Margot at War: Love and Betrayal in Downing Street, 1912–1916 by Anne de Courcy - review by Juliet Gardiner

Juliet Gardiner

At Squiffy’s Side

Margot at War: Love and Betrayal in Downing Street, 1912–1916


Weidenfeld & Nicolson 376pp £20 order from our bookshop

Alice Emma Margaret (always known as Margot) Tennant was the clever, high-spirited, outspoken, unconventional, irascible daughter of Sir Charles Tennant, a Glasgow industrialist whose chemical works dominated the cityscape. He was immensely wealthy, a man of ‘new money’, and on several occasions passed on considerable sums to his generous and extravagant daughter (one of the twelve children he had with his wife, Emma). Part of the reason that Margot, who had broken her nose in a riding accident as an adolescent, was extravagant was, not being beautiful like her older sister Charlotte (Charty), nor even softly pretty like her younger sister Laura, to whom she was devoted, she was determined instead to be stylish by dressing in the newest fashions. What Margot (‘The t is silent as Harlow,’ she witheringly corrected the film star Jean Harlow) might have been lacking in looks, she amply compensated for in her lively, vivacious – though sometimes ill-judged – forays into aristocratic and political society. She would throw lavish dinner parties that gathered together fellow ‘Souls’ – young, intellectual men and women, including the up and coming politicians Arthur Balfour and George Curzon, intent on exploring the spiritual issues of the age.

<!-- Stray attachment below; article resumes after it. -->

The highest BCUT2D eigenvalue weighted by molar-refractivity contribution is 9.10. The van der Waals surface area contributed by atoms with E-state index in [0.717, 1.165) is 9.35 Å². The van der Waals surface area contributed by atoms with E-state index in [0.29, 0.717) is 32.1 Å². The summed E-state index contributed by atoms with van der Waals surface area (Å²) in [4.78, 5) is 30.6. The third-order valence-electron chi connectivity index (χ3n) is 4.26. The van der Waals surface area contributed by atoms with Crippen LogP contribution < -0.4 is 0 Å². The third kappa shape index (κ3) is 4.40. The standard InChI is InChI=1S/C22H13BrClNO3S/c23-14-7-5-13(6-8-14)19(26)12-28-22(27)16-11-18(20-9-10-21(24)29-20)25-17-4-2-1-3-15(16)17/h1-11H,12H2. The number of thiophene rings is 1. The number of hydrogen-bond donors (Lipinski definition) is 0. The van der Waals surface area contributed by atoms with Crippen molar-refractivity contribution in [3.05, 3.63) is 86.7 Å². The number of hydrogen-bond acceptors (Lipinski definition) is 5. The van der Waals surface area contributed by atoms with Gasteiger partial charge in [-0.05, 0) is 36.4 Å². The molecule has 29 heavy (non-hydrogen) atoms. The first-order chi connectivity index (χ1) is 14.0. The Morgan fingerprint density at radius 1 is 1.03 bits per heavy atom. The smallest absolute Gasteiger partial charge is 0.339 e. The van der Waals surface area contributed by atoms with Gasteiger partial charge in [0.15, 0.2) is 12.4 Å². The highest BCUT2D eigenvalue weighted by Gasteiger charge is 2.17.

Margot had always pronounced her interest in politics – her father was a Liberal MP – and in 1894 she married Herbert Henry Asquith, also an MP and a widower with five children aged between fifteen and four. Margot did not find the role of stepmother easy and relations with

Sign Up to our newsletter

Receive free articles, highlights from the archive, news, details of prizes, and much more.

The Incomparible Monsignor

Kafka Drawings

Follow Literary Review on Twitter